Would Guram be able to physically dominate the smaller man in the manner he has done all his previous opponents, and lock in a submission? Or would he fall shorts as Brock did, another huge grappler, who was unable to keep Cain on the ground and in the bottom position. If not, could Cain hurt the durable Guram? Cain’s protracted ground and pound of Cheick Kongo did not damage the Frenchman, despite landing an obscene volume of punches, and it has led some to question his ground and pound, and despite what he subsequently did against the green Lesnar, these charges have remained.

Who knows. Either way, it would be an intriguing affair.

M-1 Global have laid Pat Bennett out there to be bludgeoned, and though he is a capable foe, on paper he should not be able to match the rising star that is Guram Gugenishvili. Beyond that, where will he go? Who will he fight? It should be noted that the Challenge card he will next appear on is to be held in the United States of America, and broadcast on Showtime no less. It is a highly significant stage for this potential star to shine on.

One wonders not only if he will, but also what will become of it if he does. His future is tied to M-1 Global, who are no strangers to nurturing and boasting the premier heavyweight in the world among their ranks. Fedor reigned supreme for ten years, a glorious decade, and one wonders if Vadim Finkelstein’s organisation see Guram Gugenishvili as the natural successor in line, heir to the throne, ready to explode on the world stage and leave a trail of bodies in his wake. Well, the world is watching. And one wonders what is on the horizon for the hulking giant with his huge physical presence, tremendous grappling ability and the youth on his side that ensures the 24yr old still has improvement to come. The stage is set, and now only time will tell if Guram Gugenishvili can be all that he can be…

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14 Comments

  1. Profile photo of HunterB

    HunterB

    May 7, 2011 at 2:03 am

    this guy vs Cain… gtfo… get in line and pay your dues first

  2. Profile photo of RollinMaluOn64s

    RollinMaluOn64s

    May 7, 2011 at 2:39 am

    I just saw his last few fights.

    His skills are not even close to top league!

  3. Profile photo of MrMrMrTwister

    MrMrMrTwister

    May 7, 2011 at 10:26 pm

    He barely survived his last fight against a nobody, almost being chocked out, how can you compare this guy even to anyone in top 10 let alone Cain….this is absurd

  4. Profile photo of DanielFletcher

    DanielFletcher

    May 8, 2011 at 9:52 pm

    Nice straw man argument there… Guram gives up position going for submission holds. Were he to Lay and Pray like most American/yank based fighters, he’d probably maintain positional control throughout every single one of his fights for every second of them.

    Fact is, when Guram improves his striking he is going to clean up.

  5. Profile photo of asdf

    asdf

    May 9, 2011 at 6:17 am

    He defiantly needs to improve his striking, but he’s got a long ways to go.

  6. Profile photo of TheRealDeal

    TheRealDeal

    May 9, 2011 at 8:39 pm

    Laughable…..this guy is nobody.

  7. Profile photo of asdf

    asdf

    May 10, 2011 at 12:57 am

    at one point people said the same thing about great fighters.

  8. Profile photo of Scrappler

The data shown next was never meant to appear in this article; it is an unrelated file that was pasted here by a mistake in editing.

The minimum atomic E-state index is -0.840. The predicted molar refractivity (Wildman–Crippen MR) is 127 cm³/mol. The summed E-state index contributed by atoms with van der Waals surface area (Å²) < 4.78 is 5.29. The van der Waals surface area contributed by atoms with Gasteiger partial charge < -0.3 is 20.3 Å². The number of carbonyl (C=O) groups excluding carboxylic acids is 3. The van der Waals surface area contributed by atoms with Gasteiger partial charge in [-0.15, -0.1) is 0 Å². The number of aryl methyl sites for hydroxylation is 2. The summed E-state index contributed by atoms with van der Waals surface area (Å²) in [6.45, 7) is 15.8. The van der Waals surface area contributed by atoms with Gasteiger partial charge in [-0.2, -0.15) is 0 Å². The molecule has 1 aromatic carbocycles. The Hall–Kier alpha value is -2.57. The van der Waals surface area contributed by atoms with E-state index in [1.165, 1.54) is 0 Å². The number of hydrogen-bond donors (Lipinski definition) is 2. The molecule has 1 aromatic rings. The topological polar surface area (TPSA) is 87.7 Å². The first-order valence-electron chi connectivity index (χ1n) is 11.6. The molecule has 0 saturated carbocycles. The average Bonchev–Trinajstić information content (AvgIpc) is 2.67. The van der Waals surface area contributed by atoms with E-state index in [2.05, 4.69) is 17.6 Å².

Scrappler

    May 18, 2011 at 8:48 pm

    lol I like the way he starts waving the flag in the end

  9. Profile photo of Billy Jack

    Billy Jack

    May 19, 2011 at 2:32 am

    You guys get off Cain’s nut-sack. Mark my word that Cain will never be the same fighter again. Rotater-cuff is career ending surgery,and most
    MMA fans needs to know that eastern block countries is where all the best wrestlers were from. I have a feeling future UFC champion will be non-American most likely from eastern-block country like Russia.

  10. Profile photo of HunterB

    HunterB

    May 19, 2011 at 9:26 am

    well lets see, who is their from an eastern block country that is even ranked in the top 10???? Fedor???? Give me a break

  11. Profile photo of HunterB

    HunterB

    May 19, 2011 at 9:28 am

    oh i should of looked at your profile to see that Fedor is your favorite fighter, Russia’s reign having the top HW is done, you need to get off their nuts big time

  12. Profile photo of asdf

    asdf

    May 19, 2011 at 11:30 am

    It’s true to some extent. Eastern block has some of the best wrestlers in the world. But, thats all irrelevant sense they tend not to go into MMA. A lot of the HW’s from the block are combat sambo oriented, and in the ufc due to the judging being heavy towards the wrestler they tend to lack the wrestling department. They are under the pre-conception of the fighter that goes for the finish wins, which is not true, it’s a fighter that controls the fight wins. In Pride there was a fair bit Eastern Europeans but in North America there are a lot less.

    M-1 has been doing a good job of growing the sport in Europe. And they have a few wrestlers from the states and other countries competing for them. It’s only a good thing. Eventually we will see a lot of fighters coming into the UFC from M-1.

    On a side note, i think M-1 has a few good fighters that will match up well in the UFC and might rise into the top 10. I’m thinking of the two Magomed’s; Magomed Shikshabekov and Magomed Sultanakhmedov.

  13. Profile photo of HunterB

    HunterB

    May 19, 2011 at 9:11 pm

    what about magomed supercaligragelisticexpealidousis

  14. Profile photo of HunterB

    HunterB

    May 20, 2011 at 6:29 am

    thats kind of creepy Edub :)